Now run the white wires down the back of the box and bend them so that they come out of the center of the box. Next run the black wires down the back of the box and bend them so that they come out of the right side of the box. Now cut the wires approximately 4 inches past the front of the box. All wires out of the receptacle box
Finally fold all of the wires into the box so that the grounds are on the left, the white wires are in the center and the black wires are on the right side. Fold the wires and push them as far back into the box as possible so the sheet rockers can’t cut the wires when they are cutting out the boxes. Made up receptacle box
Make up all of the receptacle boxes according to the instructions above. There is only one receptacle box that you will mark the wires differently. That one is the one with the “home run” in the bar area. You need need to mark the “home run” wire with “HR” and “line” and the other wire as “load”. The reason for this is, you need to install a GFCI receptacle in the bar area. You need to know which wire is the line or power supply and which is the load or power out to properly wire a GFCI receptacle.

 

Electrical Wire Splices Recalled by Gardner Bender

September 21, 2008

Gardner Bender package of 50 butt splices On August 20, 2008 Gardner Bender, of Milwaukee, WI recalled approximately 53,000 electrical wire splices (also known as butt splice connectors). When crimped, the splice can fail to hold the wires adequately together, posing a shock and fire hazard to consumers. Gardner Bender has received one report of a recalled butt splice failing to hold wires together. No injuries have been reported.

The recalled butt splices are used to connect electrical wires to one another. They are typically used for wiring small electrical appliances, like audio equipment, or in automotive applications. The splices are yellow insulated vinyl and measure about one inch long and ¼ inch wide. They were intended for use with 12-10 AWG wire. 12-10 is stamped on the side of the splices. Model numbers 10-126, or 21-126, and Gardner Bender are printed on the product’s packaging. They were sold in packages of 8 or 50.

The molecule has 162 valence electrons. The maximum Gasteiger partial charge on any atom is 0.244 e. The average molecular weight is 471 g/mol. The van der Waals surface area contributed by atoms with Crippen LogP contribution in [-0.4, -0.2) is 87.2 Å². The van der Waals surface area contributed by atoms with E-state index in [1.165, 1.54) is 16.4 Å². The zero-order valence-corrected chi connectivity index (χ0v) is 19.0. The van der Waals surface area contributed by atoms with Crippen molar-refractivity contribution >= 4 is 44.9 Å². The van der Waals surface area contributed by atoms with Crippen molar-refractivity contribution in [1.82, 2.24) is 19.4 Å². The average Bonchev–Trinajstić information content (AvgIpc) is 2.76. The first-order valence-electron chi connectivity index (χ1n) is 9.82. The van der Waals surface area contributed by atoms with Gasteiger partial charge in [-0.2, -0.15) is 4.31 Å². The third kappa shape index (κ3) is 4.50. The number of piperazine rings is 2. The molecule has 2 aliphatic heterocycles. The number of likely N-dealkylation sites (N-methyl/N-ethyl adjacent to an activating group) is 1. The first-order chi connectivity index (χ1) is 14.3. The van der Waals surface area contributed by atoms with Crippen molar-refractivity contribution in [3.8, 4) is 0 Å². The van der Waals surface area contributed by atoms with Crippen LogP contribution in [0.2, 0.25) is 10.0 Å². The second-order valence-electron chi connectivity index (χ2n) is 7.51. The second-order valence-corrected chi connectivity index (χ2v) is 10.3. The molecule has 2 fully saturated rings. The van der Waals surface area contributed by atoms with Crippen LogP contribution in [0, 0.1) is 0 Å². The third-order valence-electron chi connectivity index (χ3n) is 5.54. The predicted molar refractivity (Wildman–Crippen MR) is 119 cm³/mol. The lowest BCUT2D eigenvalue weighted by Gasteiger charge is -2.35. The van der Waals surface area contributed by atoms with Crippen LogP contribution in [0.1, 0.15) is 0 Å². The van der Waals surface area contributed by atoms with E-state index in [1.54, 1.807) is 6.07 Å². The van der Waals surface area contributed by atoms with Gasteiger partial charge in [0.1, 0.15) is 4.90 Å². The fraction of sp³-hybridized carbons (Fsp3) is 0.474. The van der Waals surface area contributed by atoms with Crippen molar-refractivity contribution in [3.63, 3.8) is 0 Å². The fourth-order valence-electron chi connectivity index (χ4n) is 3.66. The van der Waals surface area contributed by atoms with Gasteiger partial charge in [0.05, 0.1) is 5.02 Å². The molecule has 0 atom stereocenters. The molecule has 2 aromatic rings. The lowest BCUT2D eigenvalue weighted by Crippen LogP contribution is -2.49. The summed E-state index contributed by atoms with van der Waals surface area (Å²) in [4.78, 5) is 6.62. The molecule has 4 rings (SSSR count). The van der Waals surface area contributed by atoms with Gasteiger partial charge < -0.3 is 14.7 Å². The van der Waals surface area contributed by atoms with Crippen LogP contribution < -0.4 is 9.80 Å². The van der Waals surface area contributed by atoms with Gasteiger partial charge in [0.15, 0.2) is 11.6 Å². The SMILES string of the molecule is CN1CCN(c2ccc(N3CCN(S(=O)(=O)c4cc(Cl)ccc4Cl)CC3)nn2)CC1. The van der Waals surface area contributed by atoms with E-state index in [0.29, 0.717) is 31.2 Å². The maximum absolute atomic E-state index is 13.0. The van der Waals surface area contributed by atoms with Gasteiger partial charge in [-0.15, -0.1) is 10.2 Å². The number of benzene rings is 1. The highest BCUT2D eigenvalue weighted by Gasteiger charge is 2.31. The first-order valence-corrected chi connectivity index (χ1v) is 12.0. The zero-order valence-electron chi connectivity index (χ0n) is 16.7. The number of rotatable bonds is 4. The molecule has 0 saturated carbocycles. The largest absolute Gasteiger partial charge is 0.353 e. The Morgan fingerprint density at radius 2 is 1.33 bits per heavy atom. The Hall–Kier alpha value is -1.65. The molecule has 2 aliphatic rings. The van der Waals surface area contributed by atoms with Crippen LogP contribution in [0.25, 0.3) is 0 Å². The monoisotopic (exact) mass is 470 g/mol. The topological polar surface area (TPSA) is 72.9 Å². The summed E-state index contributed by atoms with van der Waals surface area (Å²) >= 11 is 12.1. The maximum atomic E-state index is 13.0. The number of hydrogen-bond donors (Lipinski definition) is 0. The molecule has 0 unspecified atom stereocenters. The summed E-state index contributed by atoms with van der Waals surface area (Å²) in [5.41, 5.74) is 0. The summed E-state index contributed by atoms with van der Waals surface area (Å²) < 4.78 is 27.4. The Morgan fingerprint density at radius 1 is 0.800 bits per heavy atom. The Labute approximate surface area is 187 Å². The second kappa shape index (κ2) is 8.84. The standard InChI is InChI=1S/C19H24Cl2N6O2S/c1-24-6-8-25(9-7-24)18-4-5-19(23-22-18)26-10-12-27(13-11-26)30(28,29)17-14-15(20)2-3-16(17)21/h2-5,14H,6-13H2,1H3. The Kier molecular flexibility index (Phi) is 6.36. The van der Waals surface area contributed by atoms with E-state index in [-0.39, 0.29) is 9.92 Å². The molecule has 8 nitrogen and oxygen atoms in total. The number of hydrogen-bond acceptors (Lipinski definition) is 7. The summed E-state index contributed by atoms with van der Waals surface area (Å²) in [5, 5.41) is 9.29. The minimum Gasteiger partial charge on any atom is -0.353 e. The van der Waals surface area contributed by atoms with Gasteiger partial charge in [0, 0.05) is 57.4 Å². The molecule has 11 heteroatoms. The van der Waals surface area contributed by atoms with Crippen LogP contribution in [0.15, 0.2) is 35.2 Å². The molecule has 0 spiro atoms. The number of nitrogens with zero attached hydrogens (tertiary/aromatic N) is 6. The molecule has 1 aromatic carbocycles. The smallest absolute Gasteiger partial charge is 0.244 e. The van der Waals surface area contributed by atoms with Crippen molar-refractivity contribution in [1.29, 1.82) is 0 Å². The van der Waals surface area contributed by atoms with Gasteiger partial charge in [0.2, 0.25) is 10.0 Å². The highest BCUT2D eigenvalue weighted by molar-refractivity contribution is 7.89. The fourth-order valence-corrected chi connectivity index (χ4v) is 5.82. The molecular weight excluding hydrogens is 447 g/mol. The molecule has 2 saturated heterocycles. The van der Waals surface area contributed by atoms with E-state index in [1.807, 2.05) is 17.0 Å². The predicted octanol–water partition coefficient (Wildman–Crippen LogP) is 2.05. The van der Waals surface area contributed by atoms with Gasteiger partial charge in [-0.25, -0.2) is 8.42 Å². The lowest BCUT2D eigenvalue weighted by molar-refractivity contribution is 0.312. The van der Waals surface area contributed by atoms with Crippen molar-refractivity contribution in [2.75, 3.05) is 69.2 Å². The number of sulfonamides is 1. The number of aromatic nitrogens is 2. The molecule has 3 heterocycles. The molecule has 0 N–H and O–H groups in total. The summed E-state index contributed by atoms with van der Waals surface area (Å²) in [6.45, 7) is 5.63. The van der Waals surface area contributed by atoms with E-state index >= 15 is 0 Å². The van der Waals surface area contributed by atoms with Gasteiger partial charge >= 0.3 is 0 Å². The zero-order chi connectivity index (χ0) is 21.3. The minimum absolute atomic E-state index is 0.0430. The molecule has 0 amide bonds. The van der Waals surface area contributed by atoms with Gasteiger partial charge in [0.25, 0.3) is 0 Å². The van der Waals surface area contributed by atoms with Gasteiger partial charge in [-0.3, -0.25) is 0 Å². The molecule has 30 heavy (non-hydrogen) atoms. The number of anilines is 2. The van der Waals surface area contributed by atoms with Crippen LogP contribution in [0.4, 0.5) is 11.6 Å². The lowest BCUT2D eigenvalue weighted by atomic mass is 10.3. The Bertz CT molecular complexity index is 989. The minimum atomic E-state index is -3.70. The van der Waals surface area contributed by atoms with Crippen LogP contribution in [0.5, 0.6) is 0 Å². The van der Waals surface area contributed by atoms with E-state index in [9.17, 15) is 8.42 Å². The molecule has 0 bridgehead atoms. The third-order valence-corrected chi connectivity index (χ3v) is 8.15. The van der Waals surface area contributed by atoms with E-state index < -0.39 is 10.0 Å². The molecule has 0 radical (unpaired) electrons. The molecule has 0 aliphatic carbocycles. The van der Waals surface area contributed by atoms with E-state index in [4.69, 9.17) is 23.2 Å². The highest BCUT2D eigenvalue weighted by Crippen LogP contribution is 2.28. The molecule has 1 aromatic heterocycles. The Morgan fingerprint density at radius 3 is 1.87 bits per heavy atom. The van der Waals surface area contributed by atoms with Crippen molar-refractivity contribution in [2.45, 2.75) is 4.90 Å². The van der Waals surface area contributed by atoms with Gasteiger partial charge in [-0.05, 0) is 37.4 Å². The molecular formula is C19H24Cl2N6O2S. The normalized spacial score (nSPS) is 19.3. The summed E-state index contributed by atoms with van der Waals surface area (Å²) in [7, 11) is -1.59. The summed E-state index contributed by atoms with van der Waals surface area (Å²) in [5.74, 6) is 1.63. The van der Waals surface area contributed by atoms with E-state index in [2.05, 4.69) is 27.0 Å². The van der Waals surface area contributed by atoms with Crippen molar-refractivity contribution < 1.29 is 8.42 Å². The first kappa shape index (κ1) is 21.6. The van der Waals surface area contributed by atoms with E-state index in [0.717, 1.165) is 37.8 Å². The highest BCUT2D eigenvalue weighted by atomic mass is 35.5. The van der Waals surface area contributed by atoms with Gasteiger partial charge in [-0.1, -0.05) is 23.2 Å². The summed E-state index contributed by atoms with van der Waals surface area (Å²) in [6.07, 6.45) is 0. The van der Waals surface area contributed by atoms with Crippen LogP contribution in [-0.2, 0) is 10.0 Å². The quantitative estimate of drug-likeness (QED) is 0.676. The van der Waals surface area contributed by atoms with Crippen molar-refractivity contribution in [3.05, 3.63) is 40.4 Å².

Gardner Bender 12-10 butt splice

These units were sold at electrical distributors, hardware stores, and home centers nationwide from June 2005 through April 2008 for between $1 and $5 and manufactured in the United States.

Consumers should immediately stop using products that contain the recalled butt splices and contact the firm for free replacement splices. For additional information, contact Gardner Bender at (800) 624-4320 between 8 a.m. and 5 p.m. CT Monday through Friday, or visit the firm’s Web site at www.gardnerbender.com/service_support/recall_information.html.

Answers to Electrical Questions About Troubleshooting a GFCI Receptacle and Upgrading an Electric Service

September 20, 2008

Question mark Don Allen asks:
I installed a koi pond in my yard and had a electrician run a wire to a GFI box on a pole which supplies power to my pump for the waterfall and pond circulation. Recently during two thunderstorms the GFI has tripped at the post outside but not at the breaker in the inside box. The lightning from the storms was not all that bad but it still causes my pump to stop running to circulate the water. Could it be that the GFI receptacle is not properly grounded at the receptacle outside? Really has me stumped. Appreciate any thoughts or help you may share.